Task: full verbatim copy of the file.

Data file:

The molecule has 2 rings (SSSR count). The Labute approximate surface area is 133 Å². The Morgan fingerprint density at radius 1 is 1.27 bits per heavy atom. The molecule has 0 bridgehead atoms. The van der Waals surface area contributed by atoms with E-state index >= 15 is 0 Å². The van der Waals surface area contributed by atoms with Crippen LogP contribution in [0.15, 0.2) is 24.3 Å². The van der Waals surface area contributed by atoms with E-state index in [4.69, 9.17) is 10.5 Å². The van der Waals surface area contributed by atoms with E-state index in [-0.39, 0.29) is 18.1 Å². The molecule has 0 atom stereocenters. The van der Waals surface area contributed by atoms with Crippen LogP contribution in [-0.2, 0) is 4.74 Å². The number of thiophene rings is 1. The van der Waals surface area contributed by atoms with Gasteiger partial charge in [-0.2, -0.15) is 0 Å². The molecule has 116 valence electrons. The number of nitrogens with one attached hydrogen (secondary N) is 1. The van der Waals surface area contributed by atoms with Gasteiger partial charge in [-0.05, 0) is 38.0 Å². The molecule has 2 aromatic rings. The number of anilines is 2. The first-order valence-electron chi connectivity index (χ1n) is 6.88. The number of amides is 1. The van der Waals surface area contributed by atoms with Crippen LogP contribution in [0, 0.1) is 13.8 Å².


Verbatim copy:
The molecule has 2 rings (SSSR count). The Labute approximate surface area is 133 Å². The Morgan fingerprint density at radius 1 is 1.27 bits per heavy atom. The molecule has 0 bridgehead atoms. The van der Waals surface area contributed by atoms with E-state index >= 15 is 0 Å². The van der Waals surface area contributed by atoms with Crippen LogP contribution in [0.15, 0.2) is 24.3 Å². The van der Waals surface area contributed by atoms with E-state index in [4.69, 9.17) is 10.5 Å². The van der Waals surface area contributed by atoms with E-state index in [-0.39, 0.29) is 18.1 Å². The molecule has 0 atom stereocenters. The van der Waals surface area contributed by atoms with Crippen LogP contribution in [-0.2, 0) is 4.74 Å². The number of thiophene rings is 1. The van der Waals surface area contributed by atoms with Gasteiger partial charge in [-0.2, -0.15) is 0 Å². The molecule has 116 valence electrons. The number of nitrogens with one attached hydrogen (secondary N) is 1. The van der Waals surface area contributed by atoms with Gasteiger partial charge in [-0.05, 0) is 38.0 Å². The molecule has 2 aromatic rings. The number of anilines is 2. The first-order valence-electron chi connectivity index (χ1n) is 6.88. The number of amides is 1. The van der Waals surface area contributed by atoms with Crippen LogP contribution in [0, 0.1) is 13.8 Å².